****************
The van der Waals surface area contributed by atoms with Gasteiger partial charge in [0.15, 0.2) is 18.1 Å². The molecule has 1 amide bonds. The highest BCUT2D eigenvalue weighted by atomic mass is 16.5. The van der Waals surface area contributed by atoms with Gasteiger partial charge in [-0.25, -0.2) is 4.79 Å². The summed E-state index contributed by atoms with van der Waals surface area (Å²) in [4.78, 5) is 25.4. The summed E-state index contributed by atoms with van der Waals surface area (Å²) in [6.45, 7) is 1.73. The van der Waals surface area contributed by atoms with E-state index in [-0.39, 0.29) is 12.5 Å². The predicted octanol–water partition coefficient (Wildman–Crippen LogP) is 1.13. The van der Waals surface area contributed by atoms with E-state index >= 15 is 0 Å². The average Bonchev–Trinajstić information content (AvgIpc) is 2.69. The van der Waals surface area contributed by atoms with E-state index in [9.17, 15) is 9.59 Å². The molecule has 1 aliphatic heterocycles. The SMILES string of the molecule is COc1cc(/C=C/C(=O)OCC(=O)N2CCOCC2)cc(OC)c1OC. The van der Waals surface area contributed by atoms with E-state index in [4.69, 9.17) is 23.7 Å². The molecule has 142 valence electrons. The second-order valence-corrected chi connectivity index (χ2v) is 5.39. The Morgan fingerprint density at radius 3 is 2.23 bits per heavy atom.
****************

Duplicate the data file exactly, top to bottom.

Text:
The van der Waals surface area contributed by atoms with Gasteiger partial charge in [0.15, 0.2) is 18.1 Å². The molecule has 1 amide bonds. The highest BCUT2D eigenvalue weighted by atomic mass is 16.5. The van der Waals surface area contributed by atoms with Gasteiger partial charge in [-0.25, -0.2) is 4.79 Å². The summed E-state index contributed by atoms with van der Waals surface area (Å²) in [4.78, 5) is 25.4. The summed E-state index contributed by atoms with van der Waals surface area (Å²) in [6.45, 7) is 1.73. The van der Waals surface area contributed by atoms with E-state index in [-0.39, 0.29) is 12.5 Å². The predicted octanol–water partition coefficient (Wildman–Crippen LogP) is 1.13. The van der Waals surface area contributed by atoms with E-state index >= 15 is 0 Å². The average Bonchev–Trinajstić information content (AvgIpc) is 2.69. The van der Waals surface area contributed by atoms with E-state index in [9.17, 15) is 9.59 Å². The molecule has 1 aliphatic heterocycles. The SMILES string of the molecule is COc1cc(/C=C/C(=O)OCC(=O)N2CCOCC2)cc(OC)c1OC. The van der Waals surface area contributed by atoms with E-state index in [4.69, 9.17) is 23.7 Å². The molecule has 142 valence electrons. The second-order valence-corrected chi connectivity index (χ2v) is 5.39. The Morgan fingerprint density at radius 3 is 2.23 bits per heavy atom.